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Starting Your Own E-Commerce Store? Avoid These 4 Common Mistakes

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So, you’ve decided to enter the world of eCommerce? Starting your own online business can be an incredibly rewarding endeavor, but don’t be fooled into thinking that it’ll be easy. The process of creating an eCommerce store may have been simplified and streamlined since the early days of the web, but the act of generating a steady income through online sales remains as tough as it ever was.

While the apparent ease of generating profit lures many in, the hard truth is that there’s no easy way to make a success out of your store. Like anything worthwhile, it takes hard work — and in such a competitive market, even the slightest misstep can result in disaster. Worse still, the symptoms of any errors are often easier to spot than the root causes.

Problems can occur at any stage in the customer journey, and it isn’t always easy to resolve them when they do crop up. Below, we’ll dig into 4 of the most common mistakes made by eCommerce store owners, along with pointers on how to fix them.

Having poor customer service

If your customers do run into any trouble on your site, their first port of call will be your customer service department. The value of maintaining a well-staffed and knowledgeable customer service team cannot be overstated. Many small store owners naively attempt to tackle support themselves, only to quickly discover that their valuable time gets eaten up by the never-ending queries and demands of their customers.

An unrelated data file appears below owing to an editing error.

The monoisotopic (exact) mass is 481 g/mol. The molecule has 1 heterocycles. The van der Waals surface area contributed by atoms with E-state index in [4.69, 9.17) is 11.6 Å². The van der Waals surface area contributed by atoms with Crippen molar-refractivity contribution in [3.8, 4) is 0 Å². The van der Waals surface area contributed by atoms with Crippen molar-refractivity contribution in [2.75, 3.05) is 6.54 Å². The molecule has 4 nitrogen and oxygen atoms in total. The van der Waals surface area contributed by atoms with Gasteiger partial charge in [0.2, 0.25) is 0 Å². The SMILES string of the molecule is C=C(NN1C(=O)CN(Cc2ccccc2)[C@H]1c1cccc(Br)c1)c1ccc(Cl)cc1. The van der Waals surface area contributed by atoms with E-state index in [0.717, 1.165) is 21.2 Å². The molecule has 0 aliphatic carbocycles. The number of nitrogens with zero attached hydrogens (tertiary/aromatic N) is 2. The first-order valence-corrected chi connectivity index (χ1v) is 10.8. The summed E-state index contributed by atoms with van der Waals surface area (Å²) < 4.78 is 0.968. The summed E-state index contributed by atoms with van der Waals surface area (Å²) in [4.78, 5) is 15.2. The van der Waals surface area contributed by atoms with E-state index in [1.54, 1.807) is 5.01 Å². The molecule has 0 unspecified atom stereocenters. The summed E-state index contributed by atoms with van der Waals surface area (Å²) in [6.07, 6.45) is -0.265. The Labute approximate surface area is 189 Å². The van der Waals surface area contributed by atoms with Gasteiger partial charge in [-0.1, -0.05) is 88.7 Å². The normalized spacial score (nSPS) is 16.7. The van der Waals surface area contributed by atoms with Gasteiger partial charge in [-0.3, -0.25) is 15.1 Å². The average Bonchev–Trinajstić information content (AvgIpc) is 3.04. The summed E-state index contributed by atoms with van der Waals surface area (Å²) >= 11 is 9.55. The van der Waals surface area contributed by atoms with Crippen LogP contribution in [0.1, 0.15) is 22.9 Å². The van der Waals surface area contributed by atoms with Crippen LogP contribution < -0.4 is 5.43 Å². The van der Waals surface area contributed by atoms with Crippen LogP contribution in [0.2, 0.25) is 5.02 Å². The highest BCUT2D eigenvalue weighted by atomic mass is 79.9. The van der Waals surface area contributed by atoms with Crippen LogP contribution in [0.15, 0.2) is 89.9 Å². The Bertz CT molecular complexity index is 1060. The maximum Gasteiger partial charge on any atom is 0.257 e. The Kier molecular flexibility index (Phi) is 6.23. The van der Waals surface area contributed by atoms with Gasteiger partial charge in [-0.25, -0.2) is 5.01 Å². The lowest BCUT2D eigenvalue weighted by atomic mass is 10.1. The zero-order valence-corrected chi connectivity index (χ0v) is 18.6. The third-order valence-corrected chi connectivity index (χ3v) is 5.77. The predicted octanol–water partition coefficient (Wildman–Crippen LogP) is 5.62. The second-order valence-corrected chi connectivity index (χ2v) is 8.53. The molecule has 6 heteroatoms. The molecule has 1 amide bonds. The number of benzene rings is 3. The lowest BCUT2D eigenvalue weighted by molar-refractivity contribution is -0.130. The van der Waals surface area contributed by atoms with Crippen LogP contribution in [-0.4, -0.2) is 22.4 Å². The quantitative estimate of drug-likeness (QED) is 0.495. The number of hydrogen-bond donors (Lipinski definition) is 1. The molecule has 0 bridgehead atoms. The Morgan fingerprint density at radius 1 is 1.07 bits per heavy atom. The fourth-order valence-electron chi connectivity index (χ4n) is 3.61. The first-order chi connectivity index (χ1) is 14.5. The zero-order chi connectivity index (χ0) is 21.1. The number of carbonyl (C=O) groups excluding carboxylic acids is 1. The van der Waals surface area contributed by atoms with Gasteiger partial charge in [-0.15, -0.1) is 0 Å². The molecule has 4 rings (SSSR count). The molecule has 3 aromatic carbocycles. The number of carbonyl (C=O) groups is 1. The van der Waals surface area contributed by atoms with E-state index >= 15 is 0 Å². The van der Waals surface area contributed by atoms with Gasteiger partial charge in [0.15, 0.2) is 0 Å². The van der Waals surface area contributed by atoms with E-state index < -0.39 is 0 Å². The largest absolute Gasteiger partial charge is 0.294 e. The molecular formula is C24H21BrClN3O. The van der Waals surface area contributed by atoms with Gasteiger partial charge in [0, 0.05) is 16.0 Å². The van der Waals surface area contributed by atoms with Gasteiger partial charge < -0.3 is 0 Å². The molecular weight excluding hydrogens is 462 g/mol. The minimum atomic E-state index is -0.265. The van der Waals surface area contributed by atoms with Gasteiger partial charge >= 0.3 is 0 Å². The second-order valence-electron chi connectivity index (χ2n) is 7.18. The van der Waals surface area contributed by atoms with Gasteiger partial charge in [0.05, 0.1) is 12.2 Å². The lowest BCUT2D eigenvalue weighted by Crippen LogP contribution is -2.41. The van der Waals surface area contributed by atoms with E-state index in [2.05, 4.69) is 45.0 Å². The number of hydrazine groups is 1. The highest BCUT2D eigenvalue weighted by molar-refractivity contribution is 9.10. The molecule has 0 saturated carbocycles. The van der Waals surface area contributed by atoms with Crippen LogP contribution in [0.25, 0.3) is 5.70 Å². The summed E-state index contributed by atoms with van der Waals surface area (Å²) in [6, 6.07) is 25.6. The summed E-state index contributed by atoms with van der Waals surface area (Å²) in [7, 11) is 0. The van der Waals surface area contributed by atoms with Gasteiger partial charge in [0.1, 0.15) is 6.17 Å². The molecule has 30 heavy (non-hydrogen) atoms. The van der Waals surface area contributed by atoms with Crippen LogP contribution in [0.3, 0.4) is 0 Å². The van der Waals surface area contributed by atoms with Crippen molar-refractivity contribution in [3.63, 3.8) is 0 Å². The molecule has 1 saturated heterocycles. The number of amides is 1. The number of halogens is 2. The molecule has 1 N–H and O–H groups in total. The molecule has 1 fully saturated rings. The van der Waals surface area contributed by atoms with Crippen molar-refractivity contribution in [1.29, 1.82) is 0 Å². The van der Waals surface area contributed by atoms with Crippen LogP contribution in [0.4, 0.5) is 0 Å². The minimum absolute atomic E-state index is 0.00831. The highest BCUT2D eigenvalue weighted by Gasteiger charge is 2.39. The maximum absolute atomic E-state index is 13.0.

Overall, hiring even just a small squad of customer service experts is far more feasible from a business perspective, even taking into account the ongoing investment of employing salaried workers. But simply having such a team in place is only the first step. You then need to train your support workers properly and give them the backing they need to focus on what really matters for your long-term success: making your customers feel valued.

The key is to make your customers feel valued. For example, if your store serves an international audience, your customers are bound to appreciate the ability to communicate in their native languages. Using third-party software, language barriers can be completely eliminated, allowing your agents to communicate fluently without the years of study typically required. Services like Unbabel can translate emails using a combination of AI and human intelligence. Before being sent to the intended recipient, every message goes through an initial AI translation layer. The message is then forwarded through to a human translator, before finally making its way onto the customer.